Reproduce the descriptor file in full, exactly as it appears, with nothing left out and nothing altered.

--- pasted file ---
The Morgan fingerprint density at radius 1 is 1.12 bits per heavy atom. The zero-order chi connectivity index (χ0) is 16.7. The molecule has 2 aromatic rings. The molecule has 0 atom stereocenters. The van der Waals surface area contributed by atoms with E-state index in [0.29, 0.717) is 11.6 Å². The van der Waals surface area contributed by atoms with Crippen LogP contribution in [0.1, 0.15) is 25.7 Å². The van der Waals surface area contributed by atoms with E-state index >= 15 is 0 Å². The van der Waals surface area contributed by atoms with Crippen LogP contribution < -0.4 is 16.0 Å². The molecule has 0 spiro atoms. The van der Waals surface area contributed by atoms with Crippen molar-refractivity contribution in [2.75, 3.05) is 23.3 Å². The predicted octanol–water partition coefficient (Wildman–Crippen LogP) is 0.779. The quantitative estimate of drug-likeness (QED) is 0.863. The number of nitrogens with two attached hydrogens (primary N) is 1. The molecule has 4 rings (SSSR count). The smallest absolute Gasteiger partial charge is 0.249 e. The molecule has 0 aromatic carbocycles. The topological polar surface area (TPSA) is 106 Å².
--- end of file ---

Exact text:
The Morgan fingerprint density at radius 1 is 1.12 bits per heavy atom. The zero-order chi connectivity index (χ0) is 16.7. The molecule has 2 aromatic rings. The molecule has 0 atom stereocenters. The van der Waals surface area contributed by atoms with E-state index in [0.29, 0.717) is 11.6 Å². The van der Waals surface area contributed by atoms with Crippen LogP contribution in [0.1, 0.15) is 25.7 Å². The van der Waals surface area contributed by atoms with E-state index >= 15 is 0 Å². The van der Waals surface area contributed by atoms with Crippen LogP contribution < -0.4 is 16.0 Å². The molecule has 0 spiro atoms. The van der Waals surface area contributed by atoms with Crippen molar-refractivity contribution in [2.75, 3.05) is 23.3 Å². The predicted octanol–water partition coefficient (Wildman–Crippen LogP) is 0.779. The quantitative estimate of drug-likeness (QED) is 0.863. The number of nitrogens with two attached hydrogens (primary N) is 1. The molecule has 4 rings (SSSR count). The smallest absolute Gasteiger partial charge is 0.249 e. The molecule has 0 aromatic carbocycles. The topological polar surface area (TPSA) is 106 Å².